Today's easy-to-use computer software makes it possible for just about anyone to play graphic designer: Just point, click and drag a border here or insert a fancy font there. What most people aren't able to do, however, is turn their concepts or rough designs into finished, professional, camera-ready products. Here's where you, the experienced graphic designer, come in.
Take Cathy Carey, for example. The 35-year-old La Costa, California, graphic artist has applied her varied background in the industry to build a steady clientele. "You need more than just an artistic temperament," says Carey, who worked in the art department at an advertising company and at a local newspaper before founding her homebased business in 1991. "Having a good head for business and knowing how to market and place an ad, for example, are important, too."
Carey invested $5,000 into her start-up, and she has been careful to reinvest any profits into her business as it has grown. She began with a single computer and laser printer she purchased with a credit card. Today, she advises other aspiring graphic designers to equip their businesses with a high-memory computer (in order to run graphics software), a large-screen monitor, and a scanner. With this equipment and some industry know-how, you're set to point and click your way to a picture-perfect business.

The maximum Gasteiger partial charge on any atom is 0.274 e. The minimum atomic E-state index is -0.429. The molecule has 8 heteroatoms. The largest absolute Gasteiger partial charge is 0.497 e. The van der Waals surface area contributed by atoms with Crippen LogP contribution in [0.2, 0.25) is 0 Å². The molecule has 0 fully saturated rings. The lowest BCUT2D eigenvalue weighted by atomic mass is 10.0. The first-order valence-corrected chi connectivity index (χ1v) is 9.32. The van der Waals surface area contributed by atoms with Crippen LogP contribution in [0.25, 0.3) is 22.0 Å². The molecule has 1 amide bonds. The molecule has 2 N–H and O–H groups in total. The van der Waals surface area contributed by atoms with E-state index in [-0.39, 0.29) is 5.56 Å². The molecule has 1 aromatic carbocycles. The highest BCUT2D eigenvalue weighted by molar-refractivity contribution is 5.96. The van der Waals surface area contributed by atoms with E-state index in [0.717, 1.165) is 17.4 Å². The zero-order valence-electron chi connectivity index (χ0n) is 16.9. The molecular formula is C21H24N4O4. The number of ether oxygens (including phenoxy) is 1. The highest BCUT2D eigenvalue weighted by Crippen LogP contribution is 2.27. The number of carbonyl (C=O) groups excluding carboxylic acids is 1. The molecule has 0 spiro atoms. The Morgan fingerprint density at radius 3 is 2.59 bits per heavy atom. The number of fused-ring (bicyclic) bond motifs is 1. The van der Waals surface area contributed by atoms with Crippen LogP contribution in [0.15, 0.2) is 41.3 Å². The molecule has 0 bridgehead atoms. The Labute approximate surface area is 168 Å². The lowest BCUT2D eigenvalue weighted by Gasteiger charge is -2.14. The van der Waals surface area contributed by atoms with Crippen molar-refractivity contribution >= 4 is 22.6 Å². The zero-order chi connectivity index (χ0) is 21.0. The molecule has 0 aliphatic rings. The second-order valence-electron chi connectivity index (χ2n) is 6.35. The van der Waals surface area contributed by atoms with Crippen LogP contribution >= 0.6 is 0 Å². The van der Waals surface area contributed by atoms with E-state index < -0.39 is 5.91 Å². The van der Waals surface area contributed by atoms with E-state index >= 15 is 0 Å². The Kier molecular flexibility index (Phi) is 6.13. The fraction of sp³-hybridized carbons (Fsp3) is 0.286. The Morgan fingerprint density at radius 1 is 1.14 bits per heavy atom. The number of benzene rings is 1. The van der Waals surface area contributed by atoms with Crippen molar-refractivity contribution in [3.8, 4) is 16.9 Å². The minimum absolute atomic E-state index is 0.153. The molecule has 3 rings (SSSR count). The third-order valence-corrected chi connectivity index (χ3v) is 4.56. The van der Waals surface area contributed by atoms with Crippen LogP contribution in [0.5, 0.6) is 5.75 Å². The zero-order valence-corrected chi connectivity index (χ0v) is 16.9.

Graphic Communications Association, 100 Daingerfield Rd., Alexandria, VA 22314, (703) 519-8160.
Everyone loves to see their name in print; imagine the results when you spell it out on everyday items like pens, lighters and golf caps. By sourcing such products from an outside manufacturer, running your own specialty advertising enterprise is as easy as marketing and selling the promotional items to clients looking for an alternative way to advertise their name or their business.
Promotional Products Association, 3125 Skyway Cir., N., Irving, TX 75038-3526, (214) 252-0404.
Resume/Cover Letter Writing
Job applicants need every advantage they can get when it comes to finding new employment. Equipped with your computer, laser printer and editing and design skills, you're in a position to breathe new life into clients' curricula vitae. Put the odds in your favor by maintaining a supply of quality stationery to help boost clients' prospects.
Professional Association of Resume Writers, 3637 Fourth St., N., #330, St. Petersburg, FL 33704-1336, (813) 821-2274.
Donning a party hat and blowing a noisemaker is all fine and dandy when it comes to partying, but unless you want to be known as a party pooper, you've got to infuse a bit more creativity into your next bash, no matter its size.